1. Finny and his boy, winter 2002
2. Finny and his girl, summer 2002
3. Finny helping to pack up Christmas decorations, Jan 2013

Don’t ever get a pug. No matter how cute they are, no matter how loyal they are, no matter how are cuddly they are, no matter how tolerant they are of all forms of degrading attire, taunting and tricks. No matter that they don’t have an aggressive bone in their bodies, and that even at 11 years old they look and often act like puppies. Don’t do it.

If you live with a pug, you and your house will be covered in dog hair forever and always. The dog will shed his body weight in hair daily.

He will cry at the side of your bed because he doesn’t feel like jumping onto it. And when you get up in the cold and dark to lift him onto the bed, he will walk away from you down the hall, because he really wants food. And when you pick him up and bring him to bed, that will be okay with him because he was just checking about the food, just in case. Or, when you decide you will no longer walk down the hall after him, he will come back and cry and scream at your bedside you will ignore him with a little bit of sadistic satisfaction because you will think at that moment that you are the boss. So he will trot over to your husband’s side of the bed and cry. And your husband will get out of bed and follow him down the hall and pick him up and bring him back to bed…every time. Your husband will understand who is boss.

Your pug will rub up against you so vigorously you will laugh and think it’s funny and cute and then you will remember that he is just cleaning the goop out of his eyes. You will never learn.

Because his bark is actually a scream that sounds like the screech of old train brakes, your new neighbor Sam will ask in his strong eastern European accent, “How old is your leetle dog? I think he cannot bark any more.” And you will say “Yes, he is eleven” instead of explaining that he never could.

Your pug will be obsessed with all food, but mostly chocolate. And before you leave town for a work meeting you will throw all of the purchases for your daughter’s upcoming birthday party, including the pound bag of m&ms, into the back of your closet and then you will leave town. Your husband will take the kids out for a bike ride and when they return they will wonder where that empty pound bag of m&ms came from. At 2am your husband will be awaken to the sound and smell of your pug puking and pooping chocolate on the bed next to him. He will wake up the kids and get everyone into the car to go to the emergency vet and he will make sure your pug is okay. He will come home, get the kids to bed, clean up the 12 piles of chocolate mess around the house. A few hours later he will get the kids to school and himself to work and when you call the next evening to let him know you are fogged in at LaGuardia you will wonder why he sounds like he is going to cry.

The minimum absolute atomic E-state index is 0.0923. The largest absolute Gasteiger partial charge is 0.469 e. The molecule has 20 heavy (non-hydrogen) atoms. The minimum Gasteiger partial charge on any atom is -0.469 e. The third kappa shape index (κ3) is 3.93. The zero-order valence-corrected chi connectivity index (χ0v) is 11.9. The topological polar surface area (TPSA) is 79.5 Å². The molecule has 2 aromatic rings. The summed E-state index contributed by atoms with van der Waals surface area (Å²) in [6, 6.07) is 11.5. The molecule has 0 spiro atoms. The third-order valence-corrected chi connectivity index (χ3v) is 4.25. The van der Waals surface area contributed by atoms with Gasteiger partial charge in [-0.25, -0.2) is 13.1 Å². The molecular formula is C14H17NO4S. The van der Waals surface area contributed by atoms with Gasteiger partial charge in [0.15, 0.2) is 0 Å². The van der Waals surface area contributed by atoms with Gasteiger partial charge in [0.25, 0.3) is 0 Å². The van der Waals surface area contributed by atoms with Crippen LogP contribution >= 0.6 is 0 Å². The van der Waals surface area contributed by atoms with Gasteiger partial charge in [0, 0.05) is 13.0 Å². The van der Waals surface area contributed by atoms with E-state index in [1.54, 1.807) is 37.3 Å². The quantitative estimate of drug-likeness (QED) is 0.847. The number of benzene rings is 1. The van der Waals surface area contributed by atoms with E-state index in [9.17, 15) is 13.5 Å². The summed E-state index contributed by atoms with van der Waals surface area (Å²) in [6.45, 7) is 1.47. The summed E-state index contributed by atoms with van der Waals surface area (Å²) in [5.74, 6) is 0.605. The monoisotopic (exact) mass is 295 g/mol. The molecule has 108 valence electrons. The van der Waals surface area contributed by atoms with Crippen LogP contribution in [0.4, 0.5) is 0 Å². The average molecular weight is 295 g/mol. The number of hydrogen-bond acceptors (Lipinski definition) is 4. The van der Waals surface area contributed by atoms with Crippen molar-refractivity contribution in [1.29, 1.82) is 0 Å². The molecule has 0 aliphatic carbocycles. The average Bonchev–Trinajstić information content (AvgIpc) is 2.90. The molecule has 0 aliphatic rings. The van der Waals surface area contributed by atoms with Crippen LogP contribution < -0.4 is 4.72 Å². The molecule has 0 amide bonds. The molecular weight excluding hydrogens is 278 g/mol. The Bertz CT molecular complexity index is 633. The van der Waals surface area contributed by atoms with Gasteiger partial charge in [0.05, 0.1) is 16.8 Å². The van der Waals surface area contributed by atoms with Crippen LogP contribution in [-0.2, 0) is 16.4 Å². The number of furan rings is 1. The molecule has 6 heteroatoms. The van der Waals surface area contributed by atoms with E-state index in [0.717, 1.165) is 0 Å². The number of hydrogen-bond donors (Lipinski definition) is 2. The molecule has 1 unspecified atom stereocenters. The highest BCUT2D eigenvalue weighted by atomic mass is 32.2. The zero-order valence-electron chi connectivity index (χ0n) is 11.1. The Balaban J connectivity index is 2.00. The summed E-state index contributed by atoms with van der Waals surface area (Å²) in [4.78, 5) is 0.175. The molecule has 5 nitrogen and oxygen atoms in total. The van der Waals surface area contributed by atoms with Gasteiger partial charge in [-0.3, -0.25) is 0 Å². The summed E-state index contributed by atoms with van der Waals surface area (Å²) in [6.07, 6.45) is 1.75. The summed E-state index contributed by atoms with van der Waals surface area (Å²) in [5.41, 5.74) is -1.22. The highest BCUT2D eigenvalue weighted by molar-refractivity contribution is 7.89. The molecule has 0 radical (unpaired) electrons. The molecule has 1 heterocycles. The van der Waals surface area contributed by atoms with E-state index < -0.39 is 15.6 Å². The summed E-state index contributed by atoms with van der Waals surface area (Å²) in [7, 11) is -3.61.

You will spend thousands of dollars, that could be going to college saving’s accounts or to pay off a car, on pug eye surgery at a huge, fancy special doggy surgery hospital in another town, so that his eyelashes no longer scrape and irritate his bulging eyes.

When you go to sleep with your pug at the foot of your bed, you will wake up with his furry head on the pillow next to yours and his fishy dog breath in your face.

And even though this pug will make you laugh every day, will bring out a tenderness in your huge, teenage son that will make your heart surge, will sometimes be the only comfort that can reach your teenage daughter dealing with the complex passage into adulthood, and whose every cell of his little loaf-of-bread body expresses absolute joy at your return home at the end of the day…I really mean it, Don’t get a pug.